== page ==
It is an object of this invention to provide a venturi which is adapted to produce suction adequate to evacuate a pre-cleaner unit upon passage through the venturi of air from the fan of a vehicle's engine.

BRIEF DESCRIPTION OF THE DRAWINGS

FIG. 1 is a perspective view of a farm tractor showing the invention installed.

FIG. 2 is an elevation view of a precleaner unit in accordance with the invention.

FIG. 3A is a plan view of a venturi in accordance with the invention.

FIG. 3B is an elevation view of a venturi in accordance with the invention.

DETAILED DESCRIPTION OF THE INVENTION

FIG. 1 shows a farm tractor 2 having the invention installed. The tractor includes an internal combustion engine 4 which has a fan 6 for drawing air through a radiator 8. The fan is driven in a known manner, such as by a belt connected to the driveshaft of the engine. Alternatively, an electric motor may drive the fan.

The cab 10 of the vehicle is enclosed and provides a seat 12 for an operator. Air conditioning unit 14 is located on top of the cab. This unit cools air in the cab and supplies fresh air to the cab.

The cooling and filtering of the air by the unit 14 is very important since the cab is enclosed. In the absence of cooling, the temperature inside the cab may become quite high and cause physical harm to the operator. Some vehicles, such as the farm tractor shown in FIG. 1, operate under quite adverse environmental circumstances in that the ambient air is typically dust-laden. If this dust-laden air is admitted to the cab, the operator will experience discomfort and may develop a serious illness.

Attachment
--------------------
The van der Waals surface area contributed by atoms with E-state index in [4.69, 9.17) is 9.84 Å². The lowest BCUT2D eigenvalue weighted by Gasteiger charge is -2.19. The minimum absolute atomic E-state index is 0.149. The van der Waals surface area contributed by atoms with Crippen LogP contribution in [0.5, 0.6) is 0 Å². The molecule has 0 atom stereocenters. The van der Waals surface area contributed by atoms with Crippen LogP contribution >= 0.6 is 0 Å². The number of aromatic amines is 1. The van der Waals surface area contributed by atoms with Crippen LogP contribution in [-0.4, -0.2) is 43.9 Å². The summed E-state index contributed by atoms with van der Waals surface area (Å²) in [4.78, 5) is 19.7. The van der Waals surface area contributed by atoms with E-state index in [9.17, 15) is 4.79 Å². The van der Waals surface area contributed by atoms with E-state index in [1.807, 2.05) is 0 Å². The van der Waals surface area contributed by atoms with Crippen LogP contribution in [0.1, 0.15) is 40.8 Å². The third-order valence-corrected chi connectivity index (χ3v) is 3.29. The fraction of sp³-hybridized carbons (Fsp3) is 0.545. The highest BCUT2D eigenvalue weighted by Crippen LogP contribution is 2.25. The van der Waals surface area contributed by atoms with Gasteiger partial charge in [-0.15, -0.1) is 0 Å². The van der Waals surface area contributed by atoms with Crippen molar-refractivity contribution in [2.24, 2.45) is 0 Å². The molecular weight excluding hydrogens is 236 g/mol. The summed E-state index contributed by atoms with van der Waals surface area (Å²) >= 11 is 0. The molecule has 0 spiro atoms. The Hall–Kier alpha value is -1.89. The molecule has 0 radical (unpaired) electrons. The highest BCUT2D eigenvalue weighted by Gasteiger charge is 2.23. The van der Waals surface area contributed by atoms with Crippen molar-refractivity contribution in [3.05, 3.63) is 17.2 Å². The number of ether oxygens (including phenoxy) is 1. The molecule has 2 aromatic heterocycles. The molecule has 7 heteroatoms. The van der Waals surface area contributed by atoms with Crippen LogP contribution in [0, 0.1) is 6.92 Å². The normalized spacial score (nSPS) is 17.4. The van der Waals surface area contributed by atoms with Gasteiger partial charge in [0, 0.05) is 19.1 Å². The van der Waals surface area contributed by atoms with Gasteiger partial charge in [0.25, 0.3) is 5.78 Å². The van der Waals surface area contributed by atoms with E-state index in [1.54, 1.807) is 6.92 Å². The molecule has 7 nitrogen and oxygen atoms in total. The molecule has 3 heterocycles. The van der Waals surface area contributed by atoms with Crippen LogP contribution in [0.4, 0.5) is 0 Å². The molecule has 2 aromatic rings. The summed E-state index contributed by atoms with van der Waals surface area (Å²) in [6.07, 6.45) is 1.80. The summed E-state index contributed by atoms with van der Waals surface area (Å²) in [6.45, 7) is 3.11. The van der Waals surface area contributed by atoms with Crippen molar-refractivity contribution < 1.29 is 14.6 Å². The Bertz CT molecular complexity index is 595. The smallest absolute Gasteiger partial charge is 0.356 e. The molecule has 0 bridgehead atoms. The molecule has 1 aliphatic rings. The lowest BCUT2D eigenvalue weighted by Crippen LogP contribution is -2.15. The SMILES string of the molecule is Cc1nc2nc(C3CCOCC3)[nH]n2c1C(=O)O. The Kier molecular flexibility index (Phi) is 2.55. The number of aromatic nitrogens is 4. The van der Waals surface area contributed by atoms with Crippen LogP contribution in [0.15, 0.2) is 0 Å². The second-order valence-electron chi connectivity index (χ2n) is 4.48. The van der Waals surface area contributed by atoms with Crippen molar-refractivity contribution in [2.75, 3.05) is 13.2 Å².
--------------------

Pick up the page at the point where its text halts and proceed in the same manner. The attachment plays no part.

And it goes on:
The air conditioning unit 14 includes a number of filter elements to clean the air admitted to the cab. Some of these may be of the type which employs folded paper. Since the environmental conditions are quite severe, it has been found advantageous to use pre-cleaner units, such as those shown at 16 to remove coarse dirt prior to directing the flow of air to the other filters. While two pre-cleaner units are shown, it is clear that any number may be used.

The pre-cleaner units provide for a much longer life of the other cleaner in the air conditioning unit 14 by removing large amounts of coarse dirt which would rapidly clog the other filters. In order to keep the pre-cleaner units operating properly, it is necessary to remove the accumulated dirt which has been removed from the air. This dirt is removed by providing a port in the side of the pre-cleaner unit which will be described with respect to FIG. 2. A low-pressure source may evacuate the coarse dirt through this port.

The low-pressure source is obtained by a venturi 18 which has a low-pressure port attached to the outlet port of the pre-cleaner unit by a hose 20. The venturi 18 is located with respect to the radiator 8 and fan 6 so as to be in the flow of air caused by the fan 6. As the air flows through the venturi 18, a low pressure is developed in hose 20 which draws the coarse dirt out of the pre-cleaner unit 16. As shown in FIG. 1, hose 20 contains a T-section 22 to allow connection of two pre-cleaner units to the hose 20 by second hose sections 24.